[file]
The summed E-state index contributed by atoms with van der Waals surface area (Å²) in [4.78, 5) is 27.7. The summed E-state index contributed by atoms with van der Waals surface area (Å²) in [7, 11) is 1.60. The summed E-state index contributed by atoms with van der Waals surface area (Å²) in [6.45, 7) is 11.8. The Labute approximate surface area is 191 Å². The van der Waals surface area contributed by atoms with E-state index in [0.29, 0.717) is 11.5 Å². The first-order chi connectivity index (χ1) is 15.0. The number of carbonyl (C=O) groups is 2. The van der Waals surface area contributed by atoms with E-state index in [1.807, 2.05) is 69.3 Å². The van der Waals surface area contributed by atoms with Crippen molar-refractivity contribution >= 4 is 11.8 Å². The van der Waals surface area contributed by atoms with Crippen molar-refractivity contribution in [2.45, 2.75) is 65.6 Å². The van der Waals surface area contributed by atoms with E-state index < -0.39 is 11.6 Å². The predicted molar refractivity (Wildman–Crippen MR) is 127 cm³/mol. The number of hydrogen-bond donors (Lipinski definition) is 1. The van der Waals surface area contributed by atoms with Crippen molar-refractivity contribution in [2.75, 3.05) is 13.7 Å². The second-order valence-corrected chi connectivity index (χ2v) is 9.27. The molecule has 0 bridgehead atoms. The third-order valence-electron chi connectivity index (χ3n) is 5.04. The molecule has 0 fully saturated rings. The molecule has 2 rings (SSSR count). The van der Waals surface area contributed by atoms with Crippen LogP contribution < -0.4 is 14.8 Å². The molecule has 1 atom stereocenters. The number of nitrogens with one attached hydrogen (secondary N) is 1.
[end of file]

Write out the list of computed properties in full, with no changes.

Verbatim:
The summed E-state index contributed by atoms with van der Waals surface area (Å²) in [4.78, 5) is 27.7. The summed E-state index contributed by atoms with van der Waals surface area (Å²) in [7, 11) is 1.60. The summed E-state index contributed by atoms with van der Waals surface area (Å²) in [6.45, 7) is 11.8. The Labute approximate surface area is 191 Å². The van der Waals surface area contributed by atoms with E-state index in [0.29, 0.717) is 11.5 Å². The first-order chi connectivity index (χ1) is 15.0. The number of carbonyl (C=O) groups is 2. The van der Waals surface area contributed by atoms with E-state index in [1.807, 2.05) is 69.3 Å². The van der Waals surface area contributed by atoms with Crippen molar-refractivity contribution >= 4 is 11.8 Å². The van der Waals surface area contributed by atoms with Crippen molar-refractivity contribution in [2.45, 2.75) is 65.6 Å². The van der Waals surface area contributed by atoms with E-state index < -0.39 is 11.6 Å². The predicted molar refractivity (Wildman–Crippen MR) is 127 cm³/mol. The number of hydrogen-bond donors (Lipinski definition) is 1. The van der Waals surface area contributed by atoms with Crippen molar-refractivity contribution in [2.75, 3.05) is 13.7 Å². The second-order valence-corrected chi connectivity index (χ2v) is 9.27. The molecule has 0 bridgehead atoms. The third-order valence-electron chi connectivity index (χ3n) is 5.04. The molecule has 0 fully saturated rings. The molecule has 2 rings (SSSR count). The van der Waals surface area contributed by atoms with Crippen LogP contribution < -0.4 is 14.8 Å². The molecule has 1 atom stereocenters. The number of nitrogens with one attached hydrogen (secondary N) is 1.